Lyme disease is caused by a bacteria known as Borrelia burgdoferi, which is carried in the gut of certain ticks that feed off mice or deer. When the tick carrying Lyme disease attaches to a human and feeds, its stomach contents go into the person's bloodstream and cause a skin rash starting at the point where the tick attaches itself. This rash, called erythema migrans, is typical. Several weeks later, flu-like symptoms develop, sometimes with severe inflammation of the brain and nervous tissue and occasionally of the heart.

The long-term consequences of Lyme disease can be serious and debilitating and cause chronic fatigue, arthritis, and damage to the peripheral nerves and brain. In most cases, Lyme disease can be treated with 2 to 4 weeks (occasionally longer) of antibiotics, depending on the symptoms and severity. Even though Lyme disease can be treated with antibiotics, however, many people have persistent symptoms, and others who have been treated late or remain undiagnosed may have long-term symptoms.

The best treatment is to avoid the disease in the first place. It helps to wear long pants tucked inside boots or shoes, long-sleeved shirts, and a hat, but that may not be practical when it's hot.

The best practice is to avoid places with ticks that carry Lyme disease, but if that is not possible, the most important thing is to check yourself for the ticks. It is probably the easiest and safest way to prevent the disease. In most cases, a tick carrying Lyme disease must feed for 36 to 48 hours before it can actually transmit the disease. Develop a checking routine – for example, checking yourself in the shower for ticks and removing them. Checking for ticks is extremely important because ticks that carry Lyme disease also carry other infections, some of which may be even more serious than Lyme disease, such as Babesia and Ehrlichia.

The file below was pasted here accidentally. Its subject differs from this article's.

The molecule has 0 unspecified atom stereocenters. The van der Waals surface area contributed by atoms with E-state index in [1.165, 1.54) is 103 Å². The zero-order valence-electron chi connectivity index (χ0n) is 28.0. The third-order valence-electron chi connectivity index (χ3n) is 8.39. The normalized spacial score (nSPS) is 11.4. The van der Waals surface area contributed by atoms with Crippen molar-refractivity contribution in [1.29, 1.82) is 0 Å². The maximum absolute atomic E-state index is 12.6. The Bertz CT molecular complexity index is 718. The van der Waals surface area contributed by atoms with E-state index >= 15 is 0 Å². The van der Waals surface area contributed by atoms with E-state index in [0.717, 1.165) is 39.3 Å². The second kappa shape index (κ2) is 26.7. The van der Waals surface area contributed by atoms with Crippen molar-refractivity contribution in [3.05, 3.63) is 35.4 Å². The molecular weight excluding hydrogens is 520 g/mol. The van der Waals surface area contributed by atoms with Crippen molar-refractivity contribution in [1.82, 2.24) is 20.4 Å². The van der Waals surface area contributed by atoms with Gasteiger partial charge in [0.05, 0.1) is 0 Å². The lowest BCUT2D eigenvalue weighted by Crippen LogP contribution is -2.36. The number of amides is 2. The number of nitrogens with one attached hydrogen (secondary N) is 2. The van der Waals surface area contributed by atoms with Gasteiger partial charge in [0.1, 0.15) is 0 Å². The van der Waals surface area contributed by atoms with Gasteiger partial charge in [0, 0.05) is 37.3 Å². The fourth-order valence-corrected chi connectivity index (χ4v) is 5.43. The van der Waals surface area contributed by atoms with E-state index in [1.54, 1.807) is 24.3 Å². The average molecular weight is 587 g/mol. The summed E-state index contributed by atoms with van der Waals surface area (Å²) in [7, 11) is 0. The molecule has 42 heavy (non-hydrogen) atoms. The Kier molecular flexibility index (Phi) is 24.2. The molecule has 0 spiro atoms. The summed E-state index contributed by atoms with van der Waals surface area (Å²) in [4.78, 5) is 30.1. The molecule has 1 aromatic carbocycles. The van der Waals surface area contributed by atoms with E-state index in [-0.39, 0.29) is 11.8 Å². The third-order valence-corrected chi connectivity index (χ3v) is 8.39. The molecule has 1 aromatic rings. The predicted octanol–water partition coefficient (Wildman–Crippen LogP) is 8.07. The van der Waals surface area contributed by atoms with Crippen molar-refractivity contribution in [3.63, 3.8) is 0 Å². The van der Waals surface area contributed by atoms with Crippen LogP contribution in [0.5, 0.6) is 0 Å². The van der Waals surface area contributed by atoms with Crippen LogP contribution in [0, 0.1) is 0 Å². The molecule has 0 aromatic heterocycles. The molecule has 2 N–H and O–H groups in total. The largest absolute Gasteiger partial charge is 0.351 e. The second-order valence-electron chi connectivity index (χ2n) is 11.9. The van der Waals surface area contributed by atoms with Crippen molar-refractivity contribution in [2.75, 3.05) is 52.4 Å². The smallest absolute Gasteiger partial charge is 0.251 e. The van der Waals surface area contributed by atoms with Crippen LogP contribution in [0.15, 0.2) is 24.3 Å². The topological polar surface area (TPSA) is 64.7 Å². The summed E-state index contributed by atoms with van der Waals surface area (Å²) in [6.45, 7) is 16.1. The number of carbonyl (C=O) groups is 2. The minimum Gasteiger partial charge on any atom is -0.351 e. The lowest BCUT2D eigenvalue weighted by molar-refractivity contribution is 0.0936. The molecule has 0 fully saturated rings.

Ticks that carry these diseases like moist, warm areas of the human body, such as the belt line, sock line, and armpits. The tick that carries Lyme disease is the size of a sesame seed. When fed, it can bloat to 10 times the size. People who live in Lyme disease areas find it convenient to rub their hands over their body during a shower. The tick feels like a little scab that doesn't come off. It should be removed without irritating it. Don't cover it with Vaseline or kerosene, or touch a match to it, because it could cause the tick to regurgitate its stomach contents. Ticks should be pulled on slowly and firmly with tweezers or, if you don't have tweezers, with your fingernails. It's not that difficult and it will save you a lot of grief.

Matthew H. Liang, MD
in association with the MediResource Clinical Team